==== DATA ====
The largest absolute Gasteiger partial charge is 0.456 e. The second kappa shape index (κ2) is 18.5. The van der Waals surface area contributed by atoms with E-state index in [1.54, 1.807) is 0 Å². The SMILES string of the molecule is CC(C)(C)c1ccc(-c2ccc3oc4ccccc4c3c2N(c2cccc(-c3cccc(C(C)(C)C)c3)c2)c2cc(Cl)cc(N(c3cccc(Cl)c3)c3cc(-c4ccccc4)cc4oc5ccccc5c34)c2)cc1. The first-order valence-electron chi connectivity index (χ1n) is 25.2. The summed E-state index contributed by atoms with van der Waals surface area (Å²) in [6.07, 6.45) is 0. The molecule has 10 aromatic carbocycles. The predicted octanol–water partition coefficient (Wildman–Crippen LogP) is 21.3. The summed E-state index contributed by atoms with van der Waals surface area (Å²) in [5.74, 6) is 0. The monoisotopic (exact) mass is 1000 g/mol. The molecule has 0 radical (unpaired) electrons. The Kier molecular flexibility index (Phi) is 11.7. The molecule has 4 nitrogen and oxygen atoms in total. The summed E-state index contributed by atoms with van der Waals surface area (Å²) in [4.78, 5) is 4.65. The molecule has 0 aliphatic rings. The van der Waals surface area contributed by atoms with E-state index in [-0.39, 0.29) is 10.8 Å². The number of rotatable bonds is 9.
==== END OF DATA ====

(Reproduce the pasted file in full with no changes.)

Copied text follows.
The largest absolute Gasteiger partial charge is 0.456 e. The second kappa shape index (κ2) is 18.5. The van der Waals surface area contributed by atoms with E-state index in [1.54, 1.807) is 0 Å². The SMILES string of the molecule is CC(C)(C)c1ccc(-c2ccc3oc4ccccc4c3c2N(c2cccc(-c3cccc(C(C)(C)C)c3)c2)c2cc(Cl)cc(N(c3cccc(Cl)c3)c3cc(-c4ccccc4)cc4oc5ccccc5c34)c2)cc1. The first-order valence-electron chi connectivity index (χ1n) is 25.2. The summed E-state index contributed by atoms with van der Waals surface area (Å²) in [6.07, 6.45) is 0. The molecule has 10 aromatic carbocycles. The predicted octanol–water partition coefficient (Wildman–Crippen LogP) is 21.3. The summed E-state index contributed by atoms with van der Waals surface area (Å²) in [5.74, 6) is 0. The monoisotopic (exact) mass is 1000 g/mol. The molecule has 0 radical (unpaired) electrons. The Kier molecular flexibility index (Phi) is 11.7. The molecule has 4 nitrogen and oxygen atoms in total. The summed E-state index contributed by atoms with van der Waals surface area (Å²) in [4.78, 5) is 4.65. The molecule has 0 aliphatic rings. The van der Waals surface area contributed by atoms with E-state index in [-0.39, 0.29) is 10.8 Å². The number of rotatable bonds is 9.